A recent article in the Chronicle of Higher Education discussed the questions surrounding how major universities hope to profit from participating in Massive Open Online Courses, or MOOC's, run by for-profit ventures like Coursera. The article describes a contract between Coursera and the University of Michigan that lists several methods for turning the MOOC's into money. The following passage expresses some skepticism:
When I showed the Coursera contract to Trace A. Urdan, an analyst at Wells Fargo Securities who focuses on education-related companies, he found it "ironic" that major universities are embracing online education when they have been dismissive of earlier efforts by for-profit companies like the University of Phoenix.
"These are two of the most arrogant types of institutions—Silicon Valley companies intersecting with these elite academic programs," he says. "Neither of them considers that anyone else has come to this place before they've arrived. They say, We're here now, so now it's sort of legitimate and for real."
And he argues that the plan relies heavily on all of the money colleges are already spending on professors and facilities. "It's a way to carve out some extra money on the top of the existing program, but it's not an alternative system that is going to solve the cost crisis of higher education," he says. "It's being subsidized by incredibly high-priced education."
Ms. Koller insists that the courses the company is offering differ fundamentally from those at the University of Phoenix. "Their online effort is really traditional teaching mediated by the computer as opposed to using the tech in a fundamental way," she argues. "There's no economies of scale there. What we're doing is one instructor, 50,000 students. This is the way to bend the cost curves."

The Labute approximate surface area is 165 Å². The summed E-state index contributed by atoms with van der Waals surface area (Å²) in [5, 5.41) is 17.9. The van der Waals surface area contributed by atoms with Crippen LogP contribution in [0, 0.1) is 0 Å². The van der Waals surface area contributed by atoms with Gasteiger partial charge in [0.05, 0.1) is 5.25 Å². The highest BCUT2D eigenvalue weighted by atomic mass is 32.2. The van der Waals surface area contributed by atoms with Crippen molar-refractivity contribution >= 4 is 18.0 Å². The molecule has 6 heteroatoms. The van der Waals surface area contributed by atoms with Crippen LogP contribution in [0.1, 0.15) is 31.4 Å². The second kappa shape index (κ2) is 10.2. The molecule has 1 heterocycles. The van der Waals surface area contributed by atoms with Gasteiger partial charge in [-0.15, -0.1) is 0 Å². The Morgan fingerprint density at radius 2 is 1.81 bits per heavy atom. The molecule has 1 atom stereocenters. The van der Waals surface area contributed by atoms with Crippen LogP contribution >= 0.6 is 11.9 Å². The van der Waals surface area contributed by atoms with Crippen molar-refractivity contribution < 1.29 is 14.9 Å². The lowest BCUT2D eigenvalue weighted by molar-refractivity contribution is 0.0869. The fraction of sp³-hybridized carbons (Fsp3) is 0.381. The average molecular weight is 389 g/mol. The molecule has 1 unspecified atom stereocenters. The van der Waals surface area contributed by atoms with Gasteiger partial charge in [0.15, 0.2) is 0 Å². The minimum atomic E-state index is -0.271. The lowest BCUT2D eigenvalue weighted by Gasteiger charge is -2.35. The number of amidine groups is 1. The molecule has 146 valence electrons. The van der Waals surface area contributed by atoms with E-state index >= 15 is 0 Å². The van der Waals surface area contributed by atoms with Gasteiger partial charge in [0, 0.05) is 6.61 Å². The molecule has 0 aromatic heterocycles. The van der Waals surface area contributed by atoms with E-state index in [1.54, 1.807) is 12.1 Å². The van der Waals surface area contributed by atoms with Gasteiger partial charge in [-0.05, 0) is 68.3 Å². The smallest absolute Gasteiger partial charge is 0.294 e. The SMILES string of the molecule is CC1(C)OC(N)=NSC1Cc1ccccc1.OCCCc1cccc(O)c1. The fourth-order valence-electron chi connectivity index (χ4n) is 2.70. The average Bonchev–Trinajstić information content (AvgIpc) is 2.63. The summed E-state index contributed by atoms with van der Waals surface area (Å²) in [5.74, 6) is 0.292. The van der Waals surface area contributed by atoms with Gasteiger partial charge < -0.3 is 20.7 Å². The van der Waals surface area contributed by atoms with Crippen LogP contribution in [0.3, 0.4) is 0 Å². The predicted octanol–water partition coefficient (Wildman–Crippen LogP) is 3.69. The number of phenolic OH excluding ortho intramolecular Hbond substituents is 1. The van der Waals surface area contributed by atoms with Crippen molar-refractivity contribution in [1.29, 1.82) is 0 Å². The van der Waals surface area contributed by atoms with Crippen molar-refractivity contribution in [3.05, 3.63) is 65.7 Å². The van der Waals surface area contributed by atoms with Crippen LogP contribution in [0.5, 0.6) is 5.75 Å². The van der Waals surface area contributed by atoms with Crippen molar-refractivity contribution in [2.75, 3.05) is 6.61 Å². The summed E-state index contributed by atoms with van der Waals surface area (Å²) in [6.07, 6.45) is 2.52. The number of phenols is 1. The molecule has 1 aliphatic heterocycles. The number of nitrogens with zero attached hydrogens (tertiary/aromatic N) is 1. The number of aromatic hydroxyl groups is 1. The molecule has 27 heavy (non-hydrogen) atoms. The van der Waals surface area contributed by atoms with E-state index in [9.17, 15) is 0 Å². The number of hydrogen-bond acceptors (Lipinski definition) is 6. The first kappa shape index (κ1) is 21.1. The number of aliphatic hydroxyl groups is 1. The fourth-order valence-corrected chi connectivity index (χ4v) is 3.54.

The comment on economies of scale caught my eye. On the face of it, that seems plausible -- a MOOC appears to up the productivity ante substantially, moving to astronomical student-faculty ratios. But what is actually produced in the process? In other words, what value do the 50,000 students get out of the experience, and how much will they be willing to pay for it? The article mentions two possibilities:
Coursera's leaders say they are actively pursuing only two of the moneymaking ideas on the list: charging students who pass the courses a small fee for a certificate, and serving as a matchmaker between students looking for jobs and companies seeking qualified employees.
Both of these possibilities, however, threaten to increase the costs of the venture and erode the economies of scale. For the certificate, Coursera must determine how it will show that someone "passed" a course. This will require identity verification as well as a credible form of assessment. For the job matching, Coursera must offer some service on top of a job clearinghouse if it is to add value beyond existing job matching sites. That is, they presumably want to claim that the MOOC's help identify better potential employees, which adds value to the matching. But that brings us back to the need for credible assessment.
[As an aside, the above reminds me of the Epic 2020 video, which while compelling in its presentation, never spoke to the question of credible assessment.]
All of this makes me wonder where we are heading, and whether the enthusiasm for MOOC's will ultimately wane. A Wall Street Journal article from Friday intersected with this thought -- here's the quote that made me think:
"Investors who were excited about social networking have learned just how immature these companies' business models are," said Michael Shinnick, who manages $2.5 billion for Wasatch Advisors of Salt Lake City, Utah, and doesn't own Facebook shares.
Are we back to the jump first, monetize later philosophy, based on a misapplication of network effects, that characterized the tech last bubble? Or are MOOC's onto something more substantial?